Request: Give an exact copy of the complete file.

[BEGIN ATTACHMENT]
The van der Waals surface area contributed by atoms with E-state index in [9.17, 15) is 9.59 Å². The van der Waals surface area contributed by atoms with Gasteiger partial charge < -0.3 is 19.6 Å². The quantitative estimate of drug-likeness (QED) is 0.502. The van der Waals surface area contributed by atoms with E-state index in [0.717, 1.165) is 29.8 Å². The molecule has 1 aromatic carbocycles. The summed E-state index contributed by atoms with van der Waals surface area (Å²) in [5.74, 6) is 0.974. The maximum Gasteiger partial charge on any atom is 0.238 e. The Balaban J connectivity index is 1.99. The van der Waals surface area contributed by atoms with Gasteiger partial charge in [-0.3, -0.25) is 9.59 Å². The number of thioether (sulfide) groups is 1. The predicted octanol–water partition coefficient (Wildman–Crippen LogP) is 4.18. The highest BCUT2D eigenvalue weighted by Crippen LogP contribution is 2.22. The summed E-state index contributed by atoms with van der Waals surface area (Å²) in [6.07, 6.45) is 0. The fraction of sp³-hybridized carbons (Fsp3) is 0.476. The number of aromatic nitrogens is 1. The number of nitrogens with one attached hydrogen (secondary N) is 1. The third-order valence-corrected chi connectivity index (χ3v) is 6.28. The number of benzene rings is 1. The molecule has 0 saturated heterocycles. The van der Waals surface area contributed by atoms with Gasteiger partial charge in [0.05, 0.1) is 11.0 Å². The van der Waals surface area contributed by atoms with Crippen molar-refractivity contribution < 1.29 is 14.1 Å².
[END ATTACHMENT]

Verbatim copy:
The van der Waals surface area contributed by atoms with E-state index in [9.17, 15) is 9.59 Å². The van der Waals surface area contributed by atoms with Gasteiger partial charge < -0.3 is 19.6 Å². The quantitative estimate of drug-likeness (QED) is 0.502. The van der Waals surface area contributed by atoms with E-state index in [0.717, 1.165) is 29.8 Å². The molecule has 1 aromatic carbocycles. The summed E-state index contributed by atoms with van der Waals surface area (Å²) in [5.74, 6) is 0.974. The maximum Gasteiger partial charge on any atom is 0.238 e. The Balaban J connectivity index is 1.99. The van der Waals surface area contributed by atoms with Gasteiger partial charge in [-0.3, -0.25) is 9.59 Å². The number of thioether (sulfide) groups is 1. The predicted octanol–water partition coefficient (Wildman–Crippen LogP) is 4.18. The highest BCUT2D eigenvalue weighted by Crippen LogP contribution is 2.22. The summed E-state index contributed by atoms with van der Waals surface area (Å²) in [6.07, 6.45) is 0. The fraction of sp³-hybridized carbons (Fsp3) is 0.476. The number of aromatic nitrogens is 1. The number of nitrogens with one attached hydrogen (secondary N) is 1. The third-order valence-corrected chi connectivity index (χ3v) is 6.28. The number of benzene rings is 1. The molecule has 0 saturated heterocycles. The van der Waals surface area contributed by atoms with Gasteiger partial charge in [0.05, 0.1) is 11.0 Å². The van der Waals surface area contributed by atoms with Crippen molar-refractivity contribution < 1.29 is 14.1 Å².